Farfetch Pairs British Designers With Top Influencers for China

Jaime E. Love

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LONDON — For the inaugural London Fashion Week free-for-all digital showcase, running from June 12 to 14, Farfetch is teaming British fashion designers Roksanda Ilinčić, Erdem Moralıoğlu, Charles Jeffrey and 16 Arlington’s Marco Capaldo and Kikka Cavenati with top Chinese fashion influencers Fil Xiaobai, Anny Fan, Dipsy and Sunnie, respectively, to create a series of films. The four influencers boast a combined following of 22.6 million on Weibo.

Judy Liu, managing director at Farfetch China, touted the collaboration as a “great opportunity to show their latest design to Chinese consumers and also increase their brand awareness in the region,” amid COVID-19 disruption.

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“Our consumers in China are young and sophisticated in terms of their choice of fashion. British designers are some of the best performing brands for Farfetch in China. I personally love Roksanda, Erdem and Christopher Kane. Their

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Fashion’s Big Lifestyle Push

Jaime E. Love

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LONDON — Fashion has always flirted with homeware, but COVID-19, an accelerator for many industry trends, has pushed the category to new heights.

Lockdown has forced some fashion diehards to swap their outfit-of-the-day photos for interior-of-the-day ones, filling their homes with fantastical tablescapes, Gucci pillows and Anissa Kermiche’s tongue-in-cheek Body Language vases.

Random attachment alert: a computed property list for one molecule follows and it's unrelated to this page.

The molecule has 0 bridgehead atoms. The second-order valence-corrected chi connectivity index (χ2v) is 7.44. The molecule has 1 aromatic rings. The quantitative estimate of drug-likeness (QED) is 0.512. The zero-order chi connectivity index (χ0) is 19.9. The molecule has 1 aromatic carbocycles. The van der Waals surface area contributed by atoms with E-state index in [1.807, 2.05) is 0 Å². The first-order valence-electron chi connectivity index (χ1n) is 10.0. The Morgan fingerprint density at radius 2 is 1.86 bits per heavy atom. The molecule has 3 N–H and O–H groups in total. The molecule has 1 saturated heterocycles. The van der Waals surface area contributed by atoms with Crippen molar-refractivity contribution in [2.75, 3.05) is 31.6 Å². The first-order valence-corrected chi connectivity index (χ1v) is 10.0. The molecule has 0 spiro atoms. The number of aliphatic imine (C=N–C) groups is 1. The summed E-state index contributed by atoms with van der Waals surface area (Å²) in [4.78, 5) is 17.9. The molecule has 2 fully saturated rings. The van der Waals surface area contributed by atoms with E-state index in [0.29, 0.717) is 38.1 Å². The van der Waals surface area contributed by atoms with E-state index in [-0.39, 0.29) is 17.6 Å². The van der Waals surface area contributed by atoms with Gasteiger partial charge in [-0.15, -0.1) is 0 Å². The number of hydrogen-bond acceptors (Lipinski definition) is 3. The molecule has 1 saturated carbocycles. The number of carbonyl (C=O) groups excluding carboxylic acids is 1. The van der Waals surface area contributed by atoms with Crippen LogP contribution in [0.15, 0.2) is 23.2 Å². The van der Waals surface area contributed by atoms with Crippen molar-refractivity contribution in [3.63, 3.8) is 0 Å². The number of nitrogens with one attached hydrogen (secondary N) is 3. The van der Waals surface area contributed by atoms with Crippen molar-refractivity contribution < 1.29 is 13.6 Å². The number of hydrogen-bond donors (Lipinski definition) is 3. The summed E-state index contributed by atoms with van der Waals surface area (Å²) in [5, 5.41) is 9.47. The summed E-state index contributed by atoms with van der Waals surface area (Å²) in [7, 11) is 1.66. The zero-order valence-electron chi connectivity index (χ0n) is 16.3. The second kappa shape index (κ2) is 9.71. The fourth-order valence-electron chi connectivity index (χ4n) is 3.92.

“People used to only think about how to dress to impress, but they now need to dress their homes, which became accessible to many more virtual eyes. That has undeniably helped [build] our brand awareness on Instagram: Everyone was posting their favorite item and a community was born, without the need to run a marketing campaign,” said Anissa Kermiche, whose ceramics, shaped to resemble women’s body parts. have become one of Instagram’s latest sensations.

According to Isabelle Dubern-Mallevays, the former creative director of Dior Maison and cofounder of luxury design platform

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Why Pitti Uomo Has Canceled Its Show + What This Could Mean for September Fashion Weeks

Jaime E. Love

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In April, Pitti Immagine announced that it was postponing the June edition of its Pitti Uomo men’s trade show to the start of September.

However, on Thursday, its board of directors revealed that it will not hold an event until 2021. Pitti Uomo traditionally takes place in January and June in the Italian city of Florence, just prior to Milan Men’s Fashion Week.

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This decision was determined by two main factors, Pitti said in a statement. It referred to “insufficient number of confirmations of attendance” as well as the “ongoing state of difficulty” regarding the companies who might normally participate.

This lack of sufficient confirmations, said Claudio Marenzi, president of Pitti Immagine, was an inevitable result of uncertainty regarding quarantine and travel restrictions imposed by various countries.

He added that a “prolonged absence of any certainties regarding non-repayable government

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Digital Start-ups Offer Concrete Solutions to Fashion Industry

Jaime E. Love

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In a moment defined by uncertainty, the search for innovative, efficient solutions seems to become more urgent than ever for fashion and luxury brands that want to safeguard and even grow their businesses during the global economic downturn caused by the coronavirus.

When it comes to finding practical solutions to problems, digital start-ups are increasingly appearing to be the right partners to help established, in many cases very traditional, companies  navigate the future.

“In this period, I’ve really seen that brands are actively looking for digital solutions, which a few months ago would have found many difficulties to be considered by the market,” said Giusy Cannone, chief executive officer of Fashion Technology Accelerator. “Companies have finally understood the potential of digital solutions, which have become a priority. Before the crisis, the problem was not technological, but cultural.”

“The digital transformation of Italian

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